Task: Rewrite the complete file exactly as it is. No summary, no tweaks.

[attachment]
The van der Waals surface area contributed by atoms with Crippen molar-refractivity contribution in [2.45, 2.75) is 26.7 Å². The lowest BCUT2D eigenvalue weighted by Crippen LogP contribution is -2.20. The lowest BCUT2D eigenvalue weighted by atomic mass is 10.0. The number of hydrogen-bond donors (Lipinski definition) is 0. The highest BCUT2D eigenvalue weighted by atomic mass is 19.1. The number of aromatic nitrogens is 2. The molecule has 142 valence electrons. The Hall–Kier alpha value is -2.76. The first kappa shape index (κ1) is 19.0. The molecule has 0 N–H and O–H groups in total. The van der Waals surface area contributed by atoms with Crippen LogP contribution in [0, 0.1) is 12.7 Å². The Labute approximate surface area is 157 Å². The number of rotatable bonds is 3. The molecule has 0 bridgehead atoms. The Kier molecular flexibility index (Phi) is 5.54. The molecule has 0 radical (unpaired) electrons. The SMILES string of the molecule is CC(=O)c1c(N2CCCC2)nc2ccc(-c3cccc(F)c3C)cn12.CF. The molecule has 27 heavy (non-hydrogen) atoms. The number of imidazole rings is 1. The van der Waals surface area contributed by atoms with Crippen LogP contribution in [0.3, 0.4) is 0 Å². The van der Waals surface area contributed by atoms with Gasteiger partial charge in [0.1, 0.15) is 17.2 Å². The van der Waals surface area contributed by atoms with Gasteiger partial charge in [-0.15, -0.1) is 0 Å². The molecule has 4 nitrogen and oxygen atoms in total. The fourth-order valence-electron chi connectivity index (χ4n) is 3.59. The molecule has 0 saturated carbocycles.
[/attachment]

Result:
The van der Waals surface area contributed by atoms with Crippen molar-refractivity contribution in [2.45, 2.75) is 26.7 Å². The lowest BCUT2D eigenvalue weighted by Crippen LogP contribution is -2.20. The lowest BCUT2D eigenvalue weighted by atomic mass is 10.0. The number of hydrogen-bond donors (Lipinski definition) is 0. The highest BCUT2D eigenvalue weighted by atomic mass is 19.1. The number of aromatic nitrogens is 2. The molecule has 142 valence electrons. The Hall–Kier alpha value is -2.76. The first kappa shape index (κ1) is 19.0. The molecule has 0 N–H and O–H groups in total. The van der Waals surface area contributed by atoms with Crippen LogP contribution in [0, 0.1) is 12.7 Å². The Labute approximate surface area is 157 Å². The number of rotatable bonds is 3. The molecule has 0 bridgehead atoms. The Kier molecular flexibility index (Phi) is 5.54. The molecule has 0 radical (unpaired) electrons. The SMILES string of the molecule is CC(=O)c1c(N2CCCC2)nc2ccc(-c3cccc(F)c3C)cn12.CF. The molecule has 27 heavy (non-hydrogen) atoms. The number of imidazole rings is 1. The van der Waals surface area contributed by atoms with Crippen LogP contribution in [0.3, 0.4) is 0 Å². The van der Waals surface area contributed by atoms with Gasteiger partial charge in [0.1, 0.15) is 17.2 Å². The van der Waals surface area contributed by atoms with Gasteiger partial charge in [-0.15, -0.1) is 0 Å². The molecule has 4 nitrogen and oxygen atoms in total. The fourth-order valence-electron chi connectivity index (χ4n) is 3.59. The molecule has 0 saturated carbocycles.